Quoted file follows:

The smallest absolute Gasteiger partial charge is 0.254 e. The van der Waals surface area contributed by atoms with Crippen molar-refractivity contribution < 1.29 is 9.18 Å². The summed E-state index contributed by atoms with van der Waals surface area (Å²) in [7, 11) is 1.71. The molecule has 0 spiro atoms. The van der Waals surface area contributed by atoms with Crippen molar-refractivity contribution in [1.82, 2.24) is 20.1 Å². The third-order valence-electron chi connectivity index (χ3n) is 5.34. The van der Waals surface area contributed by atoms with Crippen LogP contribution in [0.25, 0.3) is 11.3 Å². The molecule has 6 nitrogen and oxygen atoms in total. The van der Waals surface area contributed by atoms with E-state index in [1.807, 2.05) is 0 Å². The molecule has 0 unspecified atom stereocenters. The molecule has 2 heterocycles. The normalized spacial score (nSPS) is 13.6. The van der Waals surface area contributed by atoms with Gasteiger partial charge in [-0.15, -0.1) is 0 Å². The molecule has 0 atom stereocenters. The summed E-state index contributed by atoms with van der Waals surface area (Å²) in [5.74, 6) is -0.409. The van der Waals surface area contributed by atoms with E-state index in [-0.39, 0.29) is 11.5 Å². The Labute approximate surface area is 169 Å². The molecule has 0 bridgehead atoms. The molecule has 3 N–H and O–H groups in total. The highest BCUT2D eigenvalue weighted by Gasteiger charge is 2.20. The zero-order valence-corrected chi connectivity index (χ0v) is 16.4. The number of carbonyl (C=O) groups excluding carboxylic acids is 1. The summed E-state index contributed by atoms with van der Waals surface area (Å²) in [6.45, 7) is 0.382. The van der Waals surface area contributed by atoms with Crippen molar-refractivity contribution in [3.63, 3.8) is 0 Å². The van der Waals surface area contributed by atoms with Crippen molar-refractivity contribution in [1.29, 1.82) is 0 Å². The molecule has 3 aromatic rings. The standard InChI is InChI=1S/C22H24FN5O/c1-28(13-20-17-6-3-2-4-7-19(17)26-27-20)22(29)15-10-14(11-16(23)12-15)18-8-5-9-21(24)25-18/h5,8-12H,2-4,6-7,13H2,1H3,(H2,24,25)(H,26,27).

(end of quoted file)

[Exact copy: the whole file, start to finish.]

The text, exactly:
The smallest absolute Gasteiger partial charge is 0.254 e. The van der Waals surface area contributed by atoms with Crippen molar-refractivity contribution < 1.29 is 9.18 Å². The summed E-state index contributed by atoms with van der Waals surface area (Å²) in [7, 11) is 1.71. The molecule has 0 spiro atoms. The van der Waals surface area contributed by atoms with Crippen molar-refractivity contribution in [1.82, 2.24) is 20.1 Å². The third-order valence-electron chi connectivity index (χ3n) is 5.34. The van der Waals surface area contributed by atoms with Crippen LogP contribution in [0.25, 0.3) is 11.3 Å². The molecule has 6 nitrogen and oxygen atoms in total. The van der Waals surface area contributed by atoms with E-state index in [1.807, 2.05) is 0 Å². The molecule has 0 unspecified atom stereocenters. The molecule has 2 heterocycles. The normalized spacial score (nSPS) is 13.6. The van der Waals surface area contributed by atoms with Gasteiger partial charge in [-0.15, -0.1) is 0 Å². The molecule has 0 atom stereocenters. The summed E-state index contributed by atoms with van der Waals surface area (Å²) in [5.74, 6) is -0.409. The van der Waals surface area contributed by atoms with E-state index in [-0.39, 0.29) is 11.5 Å². The Labute approximate surface area is 169 Å². The molecule has 0 bridgehead atoms. The molecule has 3 N–H and O–H groups in total. The highest BCUT2D eigenvalue weighted by Gasteiger charge is 2.20. The zero-order valence-corrected chi connectivity index (χ0v) is 16.4. The number of carbonyl (C=O) groups excluding carboxylic acids is 1. The summed E-state index contributed by atoms with van der Waals surface area (Å²) in [6.45, 7) is 0.382. The van der Waals surface area contributed by atoms with Crippen molar-refractivity contribution in [3.63, 3.8) is 0 Å². The van der Waals surface area contributed by atoms with Crippen molar-refractivity contribution in [1.29, 1.82) is 0 Å². The molecule has 3 aromatic rings. The standard InChI is InChI=1S/C22H24FN5O/c1-28(13-20-17-6-3-2-4-7-19(17)26-27-20)22(29)15-10-14(11-16(23)12-15)18-8-5-9-21(24)25-18/h5,8-12H,2-4,6-7,13H2,1H3,(H2,24,25)(H,26,27).